I’m sorry to hear that The Capitol Steps are another victim of COVID-19. No, not the stairs leading to the building that was attacked by Trumpist goons last week. These Capitol Steps are a theatrical troupe that’s been around for forty years, performing song parodies on topical issues.
The act started in 1981 when Elaina Newport, Jim Aidala, and Bill Strauss were congressional staffers. They started writing satirical lyrics to well-known songs based on current events, and before long were singing them at a Christmas party for other people who worked on The Hill. From those meager beginnings, they added members and built an empire that included 40 albums, hundreds of gigs around the country, and lots of exposure via NPR and PBS. Despite its founders all being Republicans, they were equal-opportunity parodists who took shots at politicians of both parties, as well as other notable names in the news.
When I first got to DC in the mid-80s, Elaina started sending me five-inch reels, each containing their latest song parody. I liked them right away and played quite a few on my WCXR morning show for years. Martha and I went to see them a couple of times at Chelsea’s Cabaret in Georgetown, where they were semi-regulars.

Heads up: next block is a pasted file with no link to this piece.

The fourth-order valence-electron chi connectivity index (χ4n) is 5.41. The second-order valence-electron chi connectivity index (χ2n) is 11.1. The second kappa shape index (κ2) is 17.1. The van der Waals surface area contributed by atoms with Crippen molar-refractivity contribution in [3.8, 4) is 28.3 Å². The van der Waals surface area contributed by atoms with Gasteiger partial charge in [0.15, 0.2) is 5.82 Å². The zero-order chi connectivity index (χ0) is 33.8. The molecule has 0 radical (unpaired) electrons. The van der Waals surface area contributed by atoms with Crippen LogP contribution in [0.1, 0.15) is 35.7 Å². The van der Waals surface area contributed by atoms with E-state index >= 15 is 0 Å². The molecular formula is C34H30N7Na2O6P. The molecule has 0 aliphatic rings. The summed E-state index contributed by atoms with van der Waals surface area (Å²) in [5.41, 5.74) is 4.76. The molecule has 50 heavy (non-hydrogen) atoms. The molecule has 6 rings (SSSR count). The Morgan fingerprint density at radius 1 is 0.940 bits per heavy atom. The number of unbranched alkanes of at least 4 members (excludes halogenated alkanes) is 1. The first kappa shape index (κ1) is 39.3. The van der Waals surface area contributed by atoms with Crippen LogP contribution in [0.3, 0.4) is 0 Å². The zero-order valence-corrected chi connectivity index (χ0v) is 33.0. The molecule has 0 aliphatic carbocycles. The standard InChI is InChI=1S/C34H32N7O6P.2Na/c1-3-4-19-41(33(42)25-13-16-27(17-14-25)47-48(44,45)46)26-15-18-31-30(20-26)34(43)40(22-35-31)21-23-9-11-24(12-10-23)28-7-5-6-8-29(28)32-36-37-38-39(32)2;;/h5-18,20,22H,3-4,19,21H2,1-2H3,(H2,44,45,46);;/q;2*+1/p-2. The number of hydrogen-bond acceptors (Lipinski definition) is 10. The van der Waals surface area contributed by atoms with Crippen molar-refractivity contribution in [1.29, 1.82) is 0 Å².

A few years later, The Capitol Steps were set to record a PBS special produced by WETA, the giant public TV station Martha worked for. I had Elaina and Bill on my radio show to promote it, and they excitedly shared that then-Surgeon General C. Everett Koop had just agreed to make a guest appearance. I went to the taping, and there was Koop, in his formal Surgeon General garb, opening the show by stiffly intoning that, in his medical opinion, “The Capitol Steps will cause your side to split.” Not high comedy, but about as funny as any member of the George HW Bush administration could be (on purpose). Fortunately, the professionals took over at that point — and killed.
After moving to St. Louis, we lost track of The Capitol Steps, although I did hear when Bill Strauss died of pancreatic cancer in 2007. Elaina and her colleagues — by then professional singers and actors, not congressional staffers — kept the franchise alive with several different touring companies playing all over the country. When they came through town, we always went to see them at the Sheldon Concert Hall.
Sadly, we won’t have that opportunity anymore. A couple of days ago, they sent out a press release stating, “We are sad to announce that The Capitol Steps are planning to shut down. Like many in the entertainment business, we simply weren’t built to survive going a year or more without live performances.”
That’s a shame, but everyone who has worked for The Capitol Steps can take pride in knowing that for any entertainment organization to remain in business for forty years is quite an accomplishment. Perhaps once we’ve gotten enough Americans vaccinated against the coronavirus and the economy has rebounded a bit, the brand can be revived in some fashion.
Until then, I offer thanks for decades of entertainment. Not to mention all those Lirty Dies…